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If it isn’t the most important question in college basketball, it’s at least the most interesting one to answer.

What makes Ole Miss shooting guard Marshall Henderson—media-appointed mouthpiece of the Southeastern Conference, bane of every opposing fanbase he’s ever encountered and one-time target of the Secret Service—the single most polarizing player in the country?

Glad you asked.

The Basics

Name: Marshall “White Chocolate” Henderson

Dimensions: 6’2″, 175 lbs.

Season Stats: 19.3 ppg, 3.4 rpg, 1.6 apg, 30.3 mpg, 58.2 percent true shooting percentage

Season Stat That Will Blow Your Mind: 10.9 three-point attempts per game (34.9 percent success rate)

Birth of the Legend

After scoring 2,829 points during a prolific and controversy-tinged career at L.D. Bell High School in Hurst, Texas, Henderson committed to the University of Utah.

During his freshman season with the Utes (2009-10), Henderson averaged 11.8 points and attempted a modest (sarcasm font) 6.5 three-pointers per game.

He also reportedly punched a BYU player in the face…

Stigmatized by the incident and somewhat at odds with coach Jim Boylen, Henderson transferred to Texas Tech at season’s end. Before he could suit up for the Red Raiders, Henderson was contacted by the Secret Service in connection with a crime he’d committed in high school.

From The Clarion-Ledger (h/t The Big Lead):

According to a statement he gave to the Secret Service, in 2009 as a high school senior, Henderson used $800 of counterfeit money given to him by a friend to buy 59 grams of marijuana in two separate transactions.

Henderson got probation, but later violated the terms of his arrangement and served a 25-day stint in prison.

Henderson then transferred to South Plains College, where he averaged 19.6 points per game and led the Texans to the 2012 JUCO national championship. He also attempted 312 three-pointers.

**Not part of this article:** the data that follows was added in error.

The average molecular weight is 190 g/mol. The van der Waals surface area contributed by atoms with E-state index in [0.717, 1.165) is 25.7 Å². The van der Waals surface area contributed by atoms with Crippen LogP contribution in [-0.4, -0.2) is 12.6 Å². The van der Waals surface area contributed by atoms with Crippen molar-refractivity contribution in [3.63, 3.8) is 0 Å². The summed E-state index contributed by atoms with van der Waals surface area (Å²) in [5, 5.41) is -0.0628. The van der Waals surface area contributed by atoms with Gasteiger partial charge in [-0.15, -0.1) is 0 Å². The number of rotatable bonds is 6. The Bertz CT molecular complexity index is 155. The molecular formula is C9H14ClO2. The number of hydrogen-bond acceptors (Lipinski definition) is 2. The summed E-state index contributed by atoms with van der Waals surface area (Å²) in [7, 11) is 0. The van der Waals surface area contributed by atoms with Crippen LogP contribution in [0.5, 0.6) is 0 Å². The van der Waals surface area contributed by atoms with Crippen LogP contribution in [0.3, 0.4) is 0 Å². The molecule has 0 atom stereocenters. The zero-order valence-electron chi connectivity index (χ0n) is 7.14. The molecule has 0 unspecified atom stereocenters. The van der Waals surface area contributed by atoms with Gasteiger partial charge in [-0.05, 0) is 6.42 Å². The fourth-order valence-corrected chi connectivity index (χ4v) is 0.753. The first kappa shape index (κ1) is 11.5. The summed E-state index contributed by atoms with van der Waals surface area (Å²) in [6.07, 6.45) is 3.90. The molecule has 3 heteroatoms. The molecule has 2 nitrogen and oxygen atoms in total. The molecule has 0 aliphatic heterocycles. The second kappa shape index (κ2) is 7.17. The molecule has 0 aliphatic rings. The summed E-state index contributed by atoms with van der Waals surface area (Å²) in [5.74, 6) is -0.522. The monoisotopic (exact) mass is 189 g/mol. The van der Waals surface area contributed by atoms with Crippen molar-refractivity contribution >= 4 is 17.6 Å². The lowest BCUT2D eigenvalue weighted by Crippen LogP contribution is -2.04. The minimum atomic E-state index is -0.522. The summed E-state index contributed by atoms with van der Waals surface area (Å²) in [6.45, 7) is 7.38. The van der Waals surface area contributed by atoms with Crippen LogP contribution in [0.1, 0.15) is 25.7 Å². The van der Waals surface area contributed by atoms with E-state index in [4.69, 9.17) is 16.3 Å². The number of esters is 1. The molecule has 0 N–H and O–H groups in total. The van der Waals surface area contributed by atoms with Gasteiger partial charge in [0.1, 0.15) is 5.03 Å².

Henderson transferred to Ole Miss at the beginning of this season. He has now attempted 218 three-pointers as a member of the Rebels.

Marshall Henderson loves to shoot.

Why Are We Talking About Him?

Ostensibly because he’s a remorseless gunner with an abiding love of trash talk and the rictus-grin precocity of a mischievous child.

Ostensibly because he’s already the most exciting, irritating, addictively watchable player in the SEC just seven games into his conference career.

Ostensibly because he lives in that precious cultural corridor between what we love to hate and hate to love.

Marshall Henderson loves to talk.

Marshall Henderson Quotes

From the Lexington Herald-Ledger, “Every team has a little white guy who can shoot threes. I’m trying to make a difference.”

On the first crowd that he pissed off (via The Oxford Eagle), “I’m pretty sure it started in seventh grade, whenever I started playing junior high basketball.”

On one of his most memorable shots (via The Oxford Eagle):

I had one in junior college last year. It was probably close to the same time as now. I hit a buzzer beater and that one was actually for the win. We got into a little mini brawl afterwards. It was fun. We threw a lot of chairs in the hallway when we got in the hall. That was great.

On being contacted by the Secret Service (via The Clarion-Ledger):

They came to Utah and were like, ‘Blah and blah and we got this and surveillance camera,’ and I threw up. That was my first thing, because I thout I was doe for. It was scary as hell

Marshall Henderson loves attention.

What The Media Is Saying About Marshall Henderson

From Seth Davis of Sports Illustrated:

I realize Henderson is an emotional player, and he’s having a heck of a season for the resurgent Rebels. But that does not excuse him for running over to the Auburn student section to taunt the fans after he sank the game-winning free throws in Saturday’s 63-61 victory. It’s not like Henderson had a stellar game, either. He needed 13 shots to score 15 points, and as a team the Rebs shot just 4 for 17 from the foul line. I have no doubt that Henderson has many more winning moments in his future. Here’s hoping that when they arrive, he chooses to act like a winner.

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